The Educational Legacy of St. Ignatius Loyola
The Society of Jesus is the largest religious order of the Roman Catholic Church. Currently, there are over 20,000 members on six continents and in 112 nations throughout the world.
When the Society of Jesus was formed, providing education was not a principal objective of the new order. However, as the numbers of Jesuits increased, it became necessary to establish schools for their education.
Eventually, non-Jesuits were also admitted to these schools. It soon became clear to St. Ignatius that these schools offered the greatest possible service to the Church, by moral and religious instruction, by making devotional life accessible to the young and by teaching the gospel message of service to others.
The Jesuit system of education formally began with the opening in Messina, Kingdom of the Two Sicilies in 1542. During the last nine years of his life, Ignatius opened 33 schools. Within a century, 300 colleges dotted Catholic Europe. Jesuits became “the schoolmasters of Europe”.
Today, in the United States, there are 27 Jesuit colleges and universities and 46 secondary schools. Currently, there are 1,000,000 living alumni/alumnae who have graduated from an American Jesuit college or university and over 300,000 living alumni of American Jesuit high schools. In addition to this, since the late 1980s, the Society of Jesus has opened a number of middle schools for minority students throughout the United States. Worldwide, there are 90 Jesuit colleges in 27 countries from El Salvador to Indonesia and 430 secondary schools in 55 countries from Egypt to Japan.
The system of education adapted by the first Jesuit colleges was strongly influenced by Ignatius’ own experience at the University of Paris. This system would be formalized in 1599 as the “Ratio Studiorum”. For over 400 years, Jesuit education has stressed the study of the humanities. In the earliest Jesuit colleges, Renaissance humanism was the primary focus. In addition to the traditional materials of medieval scholasticism, like Aristotle’s Greek philosophy and Aquinas’ Latin theology, the curriculum proposed by the Ratio also embraced the rich variety of Greek and Roman texts, in verse and prose and oratory, which made the Renaissance so fundamentally formative of modern intellectual life.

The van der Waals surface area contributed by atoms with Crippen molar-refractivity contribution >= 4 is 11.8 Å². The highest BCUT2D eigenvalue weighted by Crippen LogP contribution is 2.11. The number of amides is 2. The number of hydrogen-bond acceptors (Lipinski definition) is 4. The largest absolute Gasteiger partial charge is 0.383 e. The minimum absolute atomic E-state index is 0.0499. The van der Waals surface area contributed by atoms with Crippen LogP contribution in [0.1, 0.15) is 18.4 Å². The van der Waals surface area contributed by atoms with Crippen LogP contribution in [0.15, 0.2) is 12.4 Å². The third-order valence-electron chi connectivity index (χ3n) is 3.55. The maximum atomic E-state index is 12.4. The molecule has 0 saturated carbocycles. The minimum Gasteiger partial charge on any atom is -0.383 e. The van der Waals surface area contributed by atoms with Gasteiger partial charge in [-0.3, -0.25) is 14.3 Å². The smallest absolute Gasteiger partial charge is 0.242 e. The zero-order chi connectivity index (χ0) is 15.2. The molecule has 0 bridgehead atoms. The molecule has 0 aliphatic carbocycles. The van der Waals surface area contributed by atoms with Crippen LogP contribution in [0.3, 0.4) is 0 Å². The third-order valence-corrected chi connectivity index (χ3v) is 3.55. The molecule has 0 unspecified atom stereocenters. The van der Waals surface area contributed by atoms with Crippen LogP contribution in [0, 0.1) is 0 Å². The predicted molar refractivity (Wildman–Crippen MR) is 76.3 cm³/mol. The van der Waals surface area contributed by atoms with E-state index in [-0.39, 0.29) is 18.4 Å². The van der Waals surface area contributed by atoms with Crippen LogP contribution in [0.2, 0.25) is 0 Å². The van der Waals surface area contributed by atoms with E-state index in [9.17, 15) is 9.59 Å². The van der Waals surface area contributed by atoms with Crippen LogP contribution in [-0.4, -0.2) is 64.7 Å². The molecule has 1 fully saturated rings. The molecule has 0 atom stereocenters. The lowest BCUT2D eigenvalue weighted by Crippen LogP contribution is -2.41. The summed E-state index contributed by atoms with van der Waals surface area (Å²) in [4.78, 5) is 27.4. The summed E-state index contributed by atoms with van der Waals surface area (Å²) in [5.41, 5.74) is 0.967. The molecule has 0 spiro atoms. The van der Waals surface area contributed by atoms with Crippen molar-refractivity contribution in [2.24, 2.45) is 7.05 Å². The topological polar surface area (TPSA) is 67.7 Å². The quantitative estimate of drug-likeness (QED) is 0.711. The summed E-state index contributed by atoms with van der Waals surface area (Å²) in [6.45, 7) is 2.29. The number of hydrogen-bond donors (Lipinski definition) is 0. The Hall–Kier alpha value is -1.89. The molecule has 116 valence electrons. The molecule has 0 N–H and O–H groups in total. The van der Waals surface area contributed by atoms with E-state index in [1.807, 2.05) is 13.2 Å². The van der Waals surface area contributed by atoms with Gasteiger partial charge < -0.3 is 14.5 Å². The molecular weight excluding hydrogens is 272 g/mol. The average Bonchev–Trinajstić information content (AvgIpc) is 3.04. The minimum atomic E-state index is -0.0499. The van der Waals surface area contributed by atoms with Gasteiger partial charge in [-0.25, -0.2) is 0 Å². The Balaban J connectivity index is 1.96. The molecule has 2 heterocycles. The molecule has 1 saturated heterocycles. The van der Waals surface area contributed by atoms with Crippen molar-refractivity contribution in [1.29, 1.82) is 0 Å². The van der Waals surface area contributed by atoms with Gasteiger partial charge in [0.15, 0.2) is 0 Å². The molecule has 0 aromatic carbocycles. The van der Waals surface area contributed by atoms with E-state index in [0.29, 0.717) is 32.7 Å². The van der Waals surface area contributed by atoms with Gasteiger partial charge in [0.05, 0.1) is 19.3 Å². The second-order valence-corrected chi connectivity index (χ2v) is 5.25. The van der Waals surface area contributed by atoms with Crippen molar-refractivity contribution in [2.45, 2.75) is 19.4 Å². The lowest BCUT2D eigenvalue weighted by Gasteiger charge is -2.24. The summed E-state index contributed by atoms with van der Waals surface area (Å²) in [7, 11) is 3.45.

Jesuit image The genius and innovation Ignatius brought to education came from his Spiritual Exercises whose objective is to free a person from predispositions and biases, thus enabling one to make free choices. These Exercises are based on the premise that people who are free enough to say reality is good will recognize their own goodness and will live happy and fulfilled lives.
The goals of Jesuit education have always been to offer this means to become a person of choice, thus inviting students to be more concerned about their fellow human beings. The most direct way to help the young is to help them find God. The goal of Jesuit education is to help students find God in all things. Thus, Ignatius infused this goal into the existing pattern of humanistic education, which included appreciation of the arts to appreciate beauty, grammar to learn how to read, rhetoric to express oneself, mathematics to enable one to think and theology and philosophy to find God.
The College of the Holy Cross is the only Jesuit institution of higher learning in the United States that is exclusively a liberal arts college in the Jesuit Tradition. At Holy Cross, students experience the same approach to education that has challenged others for the last 400 years. Jesuit education begins with a deep respect for the individual and that person’s potential for one of the hallmarks of Jesuit education is cura personalis, personal care. Another principle is magis, “striving for the more”. Students are called to do their very best and to always strive for personal excellence in all aspects of life – intellectual, emotional, moral and physical.
At Holy Cross, students discover that education is directed at both the mind and the heart. The goal of Jesuit education is homines pro aliis, “men and women for others”. For this reason over 600 students are involved in the College’s outreach programs to the poor and disadvantaged. Another 350 students volunteer for one or two weeks working with the poor, building homes or encountering the reality of life in the third world through the college’s programs in Appalachia, Habitat for Humanity or the Mexico Program. Such experiences challenge students to use the talents and abilities to make this a better world.